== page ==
Ink and Paper
The best and worst parts about writing, or any other art form, are the same – you create your worlds and characters. On good days, there’s nothing more peaceful than wandering off into your daydreams and getting work done by doing so. On other days though, few things seem more daunting than a deadline and word count to meet; a ticking clock and a blank screen.
The kettle went off, piercing through the silent gloom shrouding me. I lost myself in scattered thoughts even as I poured myself a cup of tea, traveling world by world, yet resolutely idle. Ensuring that my gaze carefully avoided the silver laptop placed on my desk in the center of my room, I took a seat by the window, overlooking the deserted street.
Signing up for a fiction writer for a popular online magazine had seemed like a good way to pass time and hone my skills four years ago, but that was before agents started approaching me with more and better offers. The novelty had worn off by now, writing seeming little more than a chore. There were two days till I had to turn in my last piece of the year – I had received this notification a week ago, and yet writer’s block remained my kryptonite.
I thought of every novel I had read, every fictional world I had visited, and still came up short as the beginnings of a headache made their way to my forehead. Heaving a sigh, I pulled up a blank document, typing out the first words:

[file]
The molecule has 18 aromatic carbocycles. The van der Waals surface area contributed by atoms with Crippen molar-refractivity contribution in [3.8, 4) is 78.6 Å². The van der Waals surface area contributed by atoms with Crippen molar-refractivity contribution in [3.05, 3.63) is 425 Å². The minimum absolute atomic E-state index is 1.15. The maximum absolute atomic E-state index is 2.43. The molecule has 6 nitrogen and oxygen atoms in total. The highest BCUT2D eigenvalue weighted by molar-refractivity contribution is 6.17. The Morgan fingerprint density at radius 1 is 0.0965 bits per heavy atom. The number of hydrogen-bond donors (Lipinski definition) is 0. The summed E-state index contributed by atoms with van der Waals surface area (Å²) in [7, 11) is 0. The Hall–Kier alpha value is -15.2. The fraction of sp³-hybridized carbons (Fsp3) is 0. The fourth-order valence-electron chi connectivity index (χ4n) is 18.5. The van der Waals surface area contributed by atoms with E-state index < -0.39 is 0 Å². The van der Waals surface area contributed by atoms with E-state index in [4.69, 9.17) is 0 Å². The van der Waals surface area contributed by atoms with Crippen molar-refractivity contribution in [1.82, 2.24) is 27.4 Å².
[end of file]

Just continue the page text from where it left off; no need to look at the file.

“She picked up a pen and set it to paper, hand traveling swiftly across the page, left to right, words flowing in ink almost as if they were getting pulled by force.”
Too bland. I backspaced and started over. And over. And over. Several tries later, I finally knew what I wanted to write.
A resignation letter.
Once I finally started writing that, however, I thought of why I had started writing in the first place. It did not bring me the joy it once did. I reminisced about the characters I had conjured up, the nights I had stayed up just trying to get the words out, excitement over finally reaching the climax drowning out all other coherent musings.
I was ten when I first wrote something that received recognition – something I had scribbled within an hour, basing it off an incident that had occurred earlier in the week – fifteen when I started blogging and twenty when I began this job. This hobby had been an escape mechanism, a productive hobby, a safe space throughout my life.
Right now, though, I needed a reason to keep going, keep working towards achieving something, rather than sitting at home and sipping on tea all day.
Suddenly, almost as if I had an epiphany, adrenaline began coursing through me as I typed with direction for the first time tonight;
“The best and worst parts about writing, or any other art form, are the same – you create your worlds and characters…”